Yahoo was expected by analysts to report earnings of 14 cents per share, not including certain expenses, for the third quarter, which is a drop compared with the 15 cents per share reported in the corresponding quarter last year.

The beleaguered Verizon acquisition target, however, posted earnings of 20 cents per share for the third quarter, with the good news coming at the best possible time as Yahoo seeks to push through with the deal with Verizon despite the recent data breach disclosures.

"Frankly, I look at the numbers, they're not that bad relative to what they could have been," said Ron Josey, an analyst for JMP Securities. "It should be somewhat more comforting to see that things aren't falling off a cliff."

Yahoo also showed that the recent disclosures on cybersecurity issues did not affect usage for its services through a series of charts. The data supposedly indicated that there was healthy traffic going through its websites, which had CEO Marissa Mayer saying in a statement that she was "heartened" by the loyalty of Yahoo users.

With all that said, it seems that Yahoo is still going strong and is primed to push through with the $4.8 billion deal to be purchased by Verizon. The telecommunications company was recently reported to be rethinking the transaction, as the massive email breach that affected at least 500 million Yahoo accounts may have a material impact on the acquisition. Yahoo's reported performance for the third quarter, especially after the disclosure of its cybersecurity issues, could put the acquisition back on track to completion.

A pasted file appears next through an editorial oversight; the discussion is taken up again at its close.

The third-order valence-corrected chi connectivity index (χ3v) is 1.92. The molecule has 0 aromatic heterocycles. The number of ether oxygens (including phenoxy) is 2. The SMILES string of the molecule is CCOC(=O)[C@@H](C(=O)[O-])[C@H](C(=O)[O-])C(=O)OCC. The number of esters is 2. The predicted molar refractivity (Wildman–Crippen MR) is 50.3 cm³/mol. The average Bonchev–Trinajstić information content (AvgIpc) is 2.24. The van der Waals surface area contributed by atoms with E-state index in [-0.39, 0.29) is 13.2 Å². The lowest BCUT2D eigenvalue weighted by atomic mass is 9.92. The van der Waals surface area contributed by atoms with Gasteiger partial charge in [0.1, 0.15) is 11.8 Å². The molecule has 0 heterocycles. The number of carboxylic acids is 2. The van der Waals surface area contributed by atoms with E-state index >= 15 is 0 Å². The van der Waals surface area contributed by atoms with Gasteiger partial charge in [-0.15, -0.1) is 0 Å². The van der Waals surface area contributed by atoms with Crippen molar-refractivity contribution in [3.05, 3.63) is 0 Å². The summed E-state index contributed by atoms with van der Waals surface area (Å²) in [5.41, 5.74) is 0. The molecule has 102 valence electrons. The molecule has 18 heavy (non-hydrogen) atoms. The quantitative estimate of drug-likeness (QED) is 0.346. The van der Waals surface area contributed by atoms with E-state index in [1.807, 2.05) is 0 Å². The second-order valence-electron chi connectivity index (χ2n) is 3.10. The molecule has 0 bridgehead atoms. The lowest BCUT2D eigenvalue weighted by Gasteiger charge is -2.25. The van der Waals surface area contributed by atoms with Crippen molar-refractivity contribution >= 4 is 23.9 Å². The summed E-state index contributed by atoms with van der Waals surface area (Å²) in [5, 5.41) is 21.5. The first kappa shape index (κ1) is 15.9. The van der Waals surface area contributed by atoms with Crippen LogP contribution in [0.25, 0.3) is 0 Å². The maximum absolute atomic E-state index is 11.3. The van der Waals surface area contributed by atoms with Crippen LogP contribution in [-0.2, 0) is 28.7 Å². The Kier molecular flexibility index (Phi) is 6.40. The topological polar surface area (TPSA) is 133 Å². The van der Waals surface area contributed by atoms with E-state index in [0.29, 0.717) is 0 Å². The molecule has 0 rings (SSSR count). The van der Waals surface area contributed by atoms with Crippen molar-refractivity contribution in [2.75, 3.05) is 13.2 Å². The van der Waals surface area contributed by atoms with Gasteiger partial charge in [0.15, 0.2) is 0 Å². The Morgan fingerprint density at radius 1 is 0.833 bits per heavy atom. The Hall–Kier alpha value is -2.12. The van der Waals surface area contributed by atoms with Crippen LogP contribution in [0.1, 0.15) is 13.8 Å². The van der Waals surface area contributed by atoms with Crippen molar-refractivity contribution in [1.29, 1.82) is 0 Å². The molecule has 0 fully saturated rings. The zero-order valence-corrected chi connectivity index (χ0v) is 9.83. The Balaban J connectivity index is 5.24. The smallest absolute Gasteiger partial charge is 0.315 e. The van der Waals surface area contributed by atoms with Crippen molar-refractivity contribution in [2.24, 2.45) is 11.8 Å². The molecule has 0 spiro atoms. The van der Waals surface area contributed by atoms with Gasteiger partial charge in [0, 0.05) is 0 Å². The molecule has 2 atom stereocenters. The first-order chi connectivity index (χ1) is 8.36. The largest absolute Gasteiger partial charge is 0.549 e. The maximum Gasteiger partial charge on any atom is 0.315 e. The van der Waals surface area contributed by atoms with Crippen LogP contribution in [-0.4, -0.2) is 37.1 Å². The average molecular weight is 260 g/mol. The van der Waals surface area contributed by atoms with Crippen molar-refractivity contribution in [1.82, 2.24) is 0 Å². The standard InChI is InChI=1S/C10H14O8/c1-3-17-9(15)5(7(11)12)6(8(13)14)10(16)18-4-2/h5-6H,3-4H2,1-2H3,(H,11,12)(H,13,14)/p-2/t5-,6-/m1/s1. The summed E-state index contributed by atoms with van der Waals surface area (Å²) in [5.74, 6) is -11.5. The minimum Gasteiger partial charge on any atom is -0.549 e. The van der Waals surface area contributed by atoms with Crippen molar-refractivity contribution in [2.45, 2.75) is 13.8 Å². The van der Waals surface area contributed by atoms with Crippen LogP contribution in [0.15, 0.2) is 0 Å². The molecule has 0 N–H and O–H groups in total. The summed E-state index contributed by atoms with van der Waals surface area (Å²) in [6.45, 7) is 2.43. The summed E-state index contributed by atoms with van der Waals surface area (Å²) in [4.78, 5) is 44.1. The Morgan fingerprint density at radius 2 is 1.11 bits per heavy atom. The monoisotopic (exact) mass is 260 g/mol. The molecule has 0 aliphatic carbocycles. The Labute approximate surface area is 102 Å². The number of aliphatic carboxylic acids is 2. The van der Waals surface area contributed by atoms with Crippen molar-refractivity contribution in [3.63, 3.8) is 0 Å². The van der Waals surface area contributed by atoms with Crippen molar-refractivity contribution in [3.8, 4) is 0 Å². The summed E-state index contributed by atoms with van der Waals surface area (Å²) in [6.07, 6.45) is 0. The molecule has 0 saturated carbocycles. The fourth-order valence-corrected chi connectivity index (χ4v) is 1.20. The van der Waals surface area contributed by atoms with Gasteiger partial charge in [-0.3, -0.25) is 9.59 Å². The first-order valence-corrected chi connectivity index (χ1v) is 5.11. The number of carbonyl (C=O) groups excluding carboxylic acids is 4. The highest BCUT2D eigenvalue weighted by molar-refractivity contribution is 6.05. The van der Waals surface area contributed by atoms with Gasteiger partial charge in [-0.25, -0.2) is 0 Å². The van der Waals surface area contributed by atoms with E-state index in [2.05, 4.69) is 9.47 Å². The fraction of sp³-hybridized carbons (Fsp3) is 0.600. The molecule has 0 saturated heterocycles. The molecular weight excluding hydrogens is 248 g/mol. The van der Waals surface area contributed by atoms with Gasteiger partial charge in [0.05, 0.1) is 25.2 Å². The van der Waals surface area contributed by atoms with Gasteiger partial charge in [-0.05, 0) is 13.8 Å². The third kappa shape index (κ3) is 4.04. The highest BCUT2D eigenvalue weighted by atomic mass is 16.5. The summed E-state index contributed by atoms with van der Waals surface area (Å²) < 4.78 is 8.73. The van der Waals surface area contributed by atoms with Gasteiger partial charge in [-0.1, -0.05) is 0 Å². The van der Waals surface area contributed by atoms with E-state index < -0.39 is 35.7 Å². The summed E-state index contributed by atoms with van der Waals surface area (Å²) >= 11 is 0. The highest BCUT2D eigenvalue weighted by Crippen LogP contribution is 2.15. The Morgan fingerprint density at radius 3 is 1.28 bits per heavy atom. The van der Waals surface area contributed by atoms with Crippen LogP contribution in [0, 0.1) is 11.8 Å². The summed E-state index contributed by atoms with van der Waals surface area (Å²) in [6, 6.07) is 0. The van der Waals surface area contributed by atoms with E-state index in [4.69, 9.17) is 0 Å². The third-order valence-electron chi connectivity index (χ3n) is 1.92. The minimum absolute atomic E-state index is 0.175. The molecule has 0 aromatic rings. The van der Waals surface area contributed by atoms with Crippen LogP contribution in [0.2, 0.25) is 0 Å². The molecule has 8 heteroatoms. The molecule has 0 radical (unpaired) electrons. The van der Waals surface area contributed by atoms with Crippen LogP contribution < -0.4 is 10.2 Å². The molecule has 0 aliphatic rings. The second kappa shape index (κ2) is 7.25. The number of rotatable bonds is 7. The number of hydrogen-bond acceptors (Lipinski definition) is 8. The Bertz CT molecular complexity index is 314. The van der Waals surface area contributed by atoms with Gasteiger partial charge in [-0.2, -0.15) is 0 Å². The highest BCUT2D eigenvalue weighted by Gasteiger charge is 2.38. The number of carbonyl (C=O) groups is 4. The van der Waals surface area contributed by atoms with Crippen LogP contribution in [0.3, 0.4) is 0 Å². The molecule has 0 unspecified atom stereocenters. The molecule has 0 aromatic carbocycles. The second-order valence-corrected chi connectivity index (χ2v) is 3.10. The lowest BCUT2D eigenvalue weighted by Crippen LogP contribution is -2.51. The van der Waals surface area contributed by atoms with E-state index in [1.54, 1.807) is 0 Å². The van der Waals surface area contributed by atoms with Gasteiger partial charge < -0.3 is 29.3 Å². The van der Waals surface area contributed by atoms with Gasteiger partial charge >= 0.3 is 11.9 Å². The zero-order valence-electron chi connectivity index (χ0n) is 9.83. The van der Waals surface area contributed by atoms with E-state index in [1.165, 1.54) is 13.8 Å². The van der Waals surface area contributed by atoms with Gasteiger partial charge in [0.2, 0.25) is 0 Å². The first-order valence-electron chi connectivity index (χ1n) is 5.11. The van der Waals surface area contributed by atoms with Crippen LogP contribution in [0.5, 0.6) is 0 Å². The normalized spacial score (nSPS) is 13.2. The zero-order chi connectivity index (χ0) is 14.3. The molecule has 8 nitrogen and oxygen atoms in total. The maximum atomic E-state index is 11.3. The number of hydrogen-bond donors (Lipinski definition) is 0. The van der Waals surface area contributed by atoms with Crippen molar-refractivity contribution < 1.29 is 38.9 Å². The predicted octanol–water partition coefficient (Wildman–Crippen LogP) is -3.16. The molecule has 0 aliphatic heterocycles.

However, underneath the higher-than-expected earnings and usage trends, there are several indications that the company is slowly cracking to the core. One thing that should be noted is that, while the charts that Yahoo used to report the increased user engagement showed either no drop-off or increase in usage after the data breach disclosure, they could be providing a skewed picture. The data could simply be showing Yahoo users visiting the company's websites to know more about the revealed hack, to find out if they were affected by it, and to secure their accounts.

In addition, the better-than-expected earnings for the third quarter were not fueled by a massive growth in Yahoo's business, but rather primarily through several cost cutting initiatives. EBITDA, arguably a better measure of a company's financial performance, was reported at $229.2 million, down from $244.2 million in the third quarter last year.

The management of Yahoo has also declined the usual conference call held every quarter with investors after the company released its earnings, which means that the questions surrounding the company will likely continue until the acquisition by Verizon is completed.

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